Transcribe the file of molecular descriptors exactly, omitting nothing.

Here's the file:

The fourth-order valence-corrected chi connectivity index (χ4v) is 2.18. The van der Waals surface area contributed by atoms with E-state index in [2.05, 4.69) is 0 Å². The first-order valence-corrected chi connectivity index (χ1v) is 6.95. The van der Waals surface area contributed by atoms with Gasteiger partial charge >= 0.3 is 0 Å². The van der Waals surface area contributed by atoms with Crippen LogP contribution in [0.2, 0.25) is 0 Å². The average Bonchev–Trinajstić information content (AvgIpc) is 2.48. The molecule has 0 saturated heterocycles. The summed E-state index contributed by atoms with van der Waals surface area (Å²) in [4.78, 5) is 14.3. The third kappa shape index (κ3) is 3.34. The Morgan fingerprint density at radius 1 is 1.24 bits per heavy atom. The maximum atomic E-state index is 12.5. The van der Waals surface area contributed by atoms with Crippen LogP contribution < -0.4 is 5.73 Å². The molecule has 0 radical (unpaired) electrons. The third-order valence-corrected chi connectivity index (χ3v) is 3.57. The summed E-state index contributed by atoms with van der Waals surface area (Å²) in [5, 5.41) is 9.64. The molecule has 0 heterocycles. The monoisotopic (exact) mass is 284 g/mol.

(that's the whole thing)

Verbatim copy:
The fourth-order valence-corrected chi connectivity index (χ4v) is 2.18. The van der Waals surface area contributed by atoms with E-state index in [2.05, 4.69) is 0 Å². The first-order valence-corrected chi connectivity index (χ1v) is 6.95. The van der Waals surface area contributed by atoms with Gasteiger partial charge >= 0.3 is 0 Å². The van der Waals surface area contributed by atoms with Crippen LogP contribution in [0.2, 0.25) is 0 Å². The average Bonchev–Trinajstić information content (AvgIpc) is 2.48. The molecule has 0 saturated heterocycles. The summed E-state index contributed by atoms with van der Waals surface area (Å²) in [4.78, 5) is 14.3. The third kappa shape index (κ3) is 3.34. The Morgan fingerprint density at radius 1 is 1.24 bits per heavy atom. The maximum atomic E-state index is 12.5. The van der Waals surface area contributed by atoms with Crippen LogP contribution < -0.4 is 5.73 Å². The molecule has 0 radical (unpaired) electrons. The third-order valence-corrected chi connectivity index (χ3v) is 3.57. The summed E-state index contributed by atoms with van der Waals surface area (Å²) in [5, 5.41) is 9.64. The molecule has 0 heterocycles. The monoisotopic (exact) mass is 284 g/mol.